As Isabel already owned her own house, she planned to rent out the studio she had inherited from her parents. It seemed like the perfect plan to earn a little extra money. She quickly posted the property on several platforms, a priori it met the requirements for hundreds of tourists to stay there in the summer. What could possibly go wrong? She quickly realised that it wasn’t as easy as it seemed. Faults, noise, parties, complaints from her neighbours and, as if that wasn’t enough, a neighbour reported her for not having the property registered with the tourist office. It had got out of control. Nobody had told Isabel what she had to do to declare her flat as a legal, tourist property to be rented out. So, in this article, we tell you when a tourist property is legal or illegal and what steps to take.
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When is a tourist apartment legal?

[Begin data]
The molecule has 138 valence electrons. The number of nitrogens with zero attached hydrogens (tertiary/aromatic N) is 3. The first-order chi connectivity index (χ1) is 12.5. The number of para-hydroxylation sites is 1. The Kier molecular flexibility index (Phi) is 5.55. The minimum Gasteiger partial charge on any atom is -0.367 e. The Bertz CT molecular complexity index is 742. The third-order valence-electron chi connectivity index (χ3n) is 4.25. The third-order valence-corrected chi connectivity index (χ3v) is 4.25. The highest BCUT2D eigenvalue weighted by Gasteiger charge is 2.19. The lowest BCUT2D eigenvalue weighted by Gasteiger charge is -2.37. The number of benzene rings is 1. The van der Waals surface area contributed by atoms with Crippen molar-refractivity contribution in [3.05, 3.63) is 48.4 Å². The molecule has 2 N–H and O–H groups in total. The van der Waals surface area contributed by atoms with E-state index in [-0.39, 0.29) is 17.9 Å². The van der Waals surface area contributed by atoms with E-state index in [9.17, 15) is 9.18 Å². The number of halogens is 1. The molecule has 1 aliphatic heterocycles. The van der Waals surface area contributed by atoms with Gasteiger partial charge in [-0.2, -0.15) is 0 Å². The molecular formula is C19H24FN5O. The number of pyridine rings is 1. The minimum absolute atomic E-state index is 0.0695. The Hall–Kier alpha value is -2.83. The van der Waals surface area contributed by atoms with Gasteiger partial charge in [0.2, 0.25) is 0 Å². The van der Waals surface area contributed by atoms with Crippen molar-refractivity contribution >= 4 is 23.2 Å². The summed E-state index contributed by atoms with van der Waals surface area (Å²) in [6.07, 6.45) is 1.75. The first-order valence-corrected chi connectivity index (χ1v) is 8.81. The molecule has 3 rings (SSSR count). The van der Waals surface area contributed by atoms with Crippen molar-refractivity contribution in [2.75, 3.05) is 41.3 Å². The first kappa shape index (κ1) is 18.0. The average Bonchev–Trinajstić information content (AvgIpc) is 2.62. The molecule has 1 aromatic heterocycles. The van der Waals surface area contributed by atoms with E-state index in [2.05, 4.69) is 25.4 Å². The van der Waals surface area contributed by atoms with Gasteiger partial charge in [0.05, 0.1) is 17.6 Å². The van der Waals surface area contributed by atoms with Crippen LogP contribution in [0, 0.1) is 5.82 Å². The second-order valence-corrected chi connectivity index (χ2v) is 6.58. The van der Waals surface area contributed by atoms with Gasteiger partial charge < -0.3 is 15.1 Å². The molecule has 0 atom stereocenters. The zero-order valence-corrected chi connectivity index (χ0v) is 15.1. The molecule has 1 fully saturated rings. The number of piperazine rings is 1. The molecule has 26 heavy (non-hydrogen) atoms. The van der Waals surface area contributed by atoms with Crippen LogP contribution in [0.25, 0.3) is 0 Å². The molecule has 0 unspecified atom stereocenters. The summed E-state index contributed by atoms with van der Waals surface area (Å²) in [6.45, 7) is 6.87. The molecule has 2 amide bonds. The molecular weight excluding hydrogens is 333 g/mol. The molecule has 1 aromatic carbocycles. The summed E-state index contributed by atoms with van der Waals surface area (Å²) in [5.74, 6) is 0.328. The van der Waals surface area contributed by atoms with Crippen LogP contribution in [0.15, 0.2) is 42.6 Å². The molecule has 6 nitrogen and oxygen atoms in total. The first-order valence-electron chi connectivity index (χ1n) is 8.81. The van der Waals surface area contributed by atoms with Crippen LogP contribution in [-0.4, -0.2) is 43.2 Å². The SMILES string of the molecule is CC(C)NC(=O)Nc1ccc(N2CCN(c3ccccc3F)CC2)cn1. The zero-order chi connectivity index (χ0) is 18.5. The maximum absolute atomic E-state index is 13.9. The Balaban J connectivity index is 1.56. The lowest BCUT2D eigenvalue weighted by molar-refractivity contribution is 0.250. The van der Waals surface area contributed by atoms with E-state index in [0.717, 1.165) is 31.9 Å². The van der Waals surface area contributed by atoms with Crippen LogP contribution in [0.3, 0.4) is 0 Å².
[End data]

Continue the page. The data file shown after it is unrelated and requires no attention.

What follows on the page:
Local municipal regulations
In order for a flat to be declared a tourist flat and for you to be able to rent it out legally, you must first of all check whether it falls under local municipal regulations, because even if an Autonomous Community has authorised a property as a tourist flat, the local council might forbid it. Some cities, faced by the massive growth in numbers of this type of properties, have forbidden them in some specific districts or areas.
You may well ask: How can a tourist flat be authorised by the Autonomous Community but forbidden by the local council? There are two possible reasons:
- The Autonomous Community does not cross-reference data, i.e. it doesn’t know that the flat is in an area where tourist properties are forbidden.
- Or this regulation was made after the authorisation from the Autonomous Community was granted.
In the case of Madrid, the Autonomous Community allows tourist rental with just an entry in the registry. However, the City Council has trialled a plan to regulate tourist flats and in order to obtain a licence, the rental flat must have separate access from the other neighbours in the property. Therefore, properties that are being rented out that have a registry code from the Autonomous Community but do not have a licence from the City Council are infringing the municipal regulations of Madrid.